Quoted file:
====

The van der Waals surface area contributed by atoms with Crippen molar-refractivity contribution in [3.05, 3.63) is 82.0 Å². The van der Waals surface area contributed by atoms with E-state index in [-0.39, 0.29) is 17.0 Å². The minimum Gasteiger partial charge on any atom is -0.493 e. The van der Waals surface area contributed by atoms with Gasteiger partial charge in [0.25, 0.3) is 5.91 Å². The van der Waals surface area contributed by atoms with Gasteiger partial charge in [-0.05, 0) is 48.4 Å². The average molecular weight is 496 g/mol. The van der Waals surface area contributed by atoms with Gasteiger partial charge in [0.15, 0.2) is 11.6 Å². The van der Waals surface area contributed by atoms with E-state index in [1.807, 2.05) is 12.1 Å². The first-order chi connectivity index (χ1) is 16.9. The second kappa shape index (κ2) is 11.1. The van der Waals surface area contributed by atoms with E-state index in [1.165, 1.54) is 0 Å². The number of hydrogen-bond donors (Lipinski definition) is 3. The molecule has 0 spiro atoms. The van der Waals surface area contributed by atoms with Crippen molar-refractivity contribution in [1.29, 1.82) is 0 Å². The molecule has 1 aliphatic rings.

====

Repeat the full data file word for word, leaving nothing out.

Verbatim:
The van der Waals surface area contributed by atoms with Crippen molar-refractivity contribution in [3.05, 3.63) is 82.0 Å². The van der Waals surface area contributed by atoms with E-state index in [-0.39, 0.29) is 17.0 Å². The minimum Gasteiger partial charge on any atom is -0.493 e. The van der Waals surface area contributed by atoms with Gasteiger partial charge in [0.25, 0.3) is 5.91 Å². The van der Waals surface area contributed by atoms with Gasteiger partial charge in [-0.05, 0) is 48.4 Å². The average molecular weight is 496 g/mol. The van der Waals surface area contributed by atoms with Gasteiger partial charge in [0.15, 0.2) is 11.6 Å². The van der Waals surface area contributed by atoms with E-state index in [1.807, 2.05) is 12.1 Å². The first-order chi connectivity index (χ1) is 16.9. The second kappa shape index (κ2) is 11.1. The van der Waals surface area contributed by atoms with E-state index in [1.165, 1.54) is 0 Å². The number of hydrogen-bond donors (Lipinski definition) is 3. The molecule has 0 spiro atoms. The van der Waals surface area contributed by atoms with Crippen molar-refractivity contribution in [1.29, 1.82) is 0 Å². The molecule has 1 aliphatic rings.